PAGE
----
What’s your ancestry? Most of us know where are relatives came from, in large part.  I’m of German and Irish descent with maybe a sprinkling of English and who knows what else thrown in.  But what about your dog?  Did you know that all breeds were bred for a specific purpose? This fact has sadly gotten lost as canines have evolved to become our children.

I listened to radio talk show host and columnist Michael Smerconish recently talk about his miniature Dachshund, and he expressed amazement that his sweet little puppydog was a cold-blooded killer of any varmit that crosses its path!  Smerconish shouldn’t be surprised as Dachshunds were bred to hunt and kill badgers and other burrowing creatures. The name “dachshund” means “badger dog” in German!  These little dogs are fearless.  This disposition is instinctual and difficult to extinguish.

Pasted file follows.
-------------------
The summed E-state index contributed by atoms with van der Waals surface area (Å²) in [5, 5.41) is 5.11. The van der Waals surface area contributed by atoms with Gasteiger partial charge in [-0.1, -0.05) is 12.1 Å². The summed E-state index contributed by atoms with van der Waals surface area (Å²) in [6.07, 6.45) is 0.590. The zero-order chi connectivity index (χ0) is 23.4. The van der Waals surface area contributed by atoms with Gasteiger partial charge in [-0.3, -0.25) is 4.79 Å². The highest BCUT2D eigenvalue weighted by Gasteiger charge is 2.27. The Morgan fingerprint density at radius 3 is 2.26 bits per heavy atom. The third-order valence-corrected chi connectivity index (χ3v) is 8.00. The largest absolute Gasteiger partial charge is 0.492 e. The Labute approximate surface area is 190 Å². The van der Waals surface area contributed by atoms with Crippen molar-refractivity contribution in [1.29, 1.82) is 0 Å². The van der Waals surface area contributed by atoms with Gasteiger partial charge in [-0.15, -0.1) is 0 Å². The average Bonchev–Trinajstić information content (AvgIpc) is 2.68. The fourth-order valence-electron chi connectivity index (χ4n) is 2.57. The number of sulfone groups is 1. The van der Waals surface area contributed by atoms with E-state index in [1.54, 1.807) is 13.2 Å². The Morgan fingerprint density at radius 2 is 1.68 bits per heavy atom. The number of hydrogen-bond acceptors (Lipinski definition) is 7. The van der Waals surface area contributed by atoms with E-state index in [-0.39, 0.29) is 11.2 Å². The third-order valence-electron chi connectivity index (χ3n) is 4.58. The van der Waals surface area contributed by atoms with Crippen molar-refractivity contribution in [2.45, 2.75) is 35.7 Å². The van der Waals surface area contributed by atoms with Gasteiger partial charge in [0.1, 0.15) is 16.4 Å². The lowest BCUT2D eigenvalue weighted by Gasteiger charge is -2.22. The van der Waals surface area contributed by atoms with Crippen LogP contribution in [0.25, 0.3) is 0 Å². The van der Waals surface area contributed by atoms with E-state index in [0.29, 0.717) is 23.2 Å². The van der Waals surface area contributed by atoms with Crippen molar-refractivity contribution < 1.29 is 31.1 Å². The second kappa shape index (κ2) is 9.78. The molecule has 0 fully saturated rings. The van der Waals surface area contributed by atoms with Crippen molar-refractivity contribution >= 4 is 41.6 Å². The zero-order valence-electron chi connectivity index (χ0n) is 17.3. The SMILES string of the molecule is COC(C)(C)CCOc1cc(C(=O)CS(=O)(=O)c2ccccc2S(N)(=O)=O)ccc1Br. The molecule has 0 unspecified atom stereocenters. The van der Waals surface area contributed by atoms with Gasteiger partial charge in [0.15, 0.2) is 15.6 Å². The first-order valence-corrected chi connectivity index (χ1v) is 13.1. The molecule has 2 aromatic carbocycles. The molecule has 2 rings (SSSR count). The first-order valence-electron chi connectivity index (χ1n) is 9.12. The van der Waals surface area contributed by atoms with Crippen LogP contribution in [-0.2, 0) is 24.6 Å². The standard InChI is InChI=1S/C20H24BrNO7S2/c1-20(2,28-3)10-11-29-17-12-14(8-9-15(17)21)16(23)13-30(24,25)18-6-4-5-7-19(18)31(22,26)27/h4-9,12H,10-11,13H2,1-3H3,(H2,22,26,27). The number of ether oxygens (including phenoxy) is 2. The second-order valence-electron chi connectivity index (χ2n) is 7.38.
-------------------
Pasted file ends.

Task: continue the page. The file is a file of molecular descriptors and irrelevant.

Have you ever met a Lab or Golden retriever who will retrieve tennis balls for hours?  Or how about a Collie, Shepherd or Corgi who circles and nips to herd anything that moves?  Don’t overlook the hounds: Beagles, Bassetts and Bloods to name a few whose noses hit the ground with stubborn determination and bark incessantly.

A dog is not a dog; they are as individual as we are with ancestrial roots just like humans.  When we bring a dog into our lives, we owe it to them to understand their instincts and the needs that accompany them.  It will make for a happier dog and a better relationship. I wrote a a brief overview of breed characteristics on my web site: Breed Group Characteristics.  I also give a link in the article to the American Kennel Club’s web site which lists all AKC breeds with descriptions.

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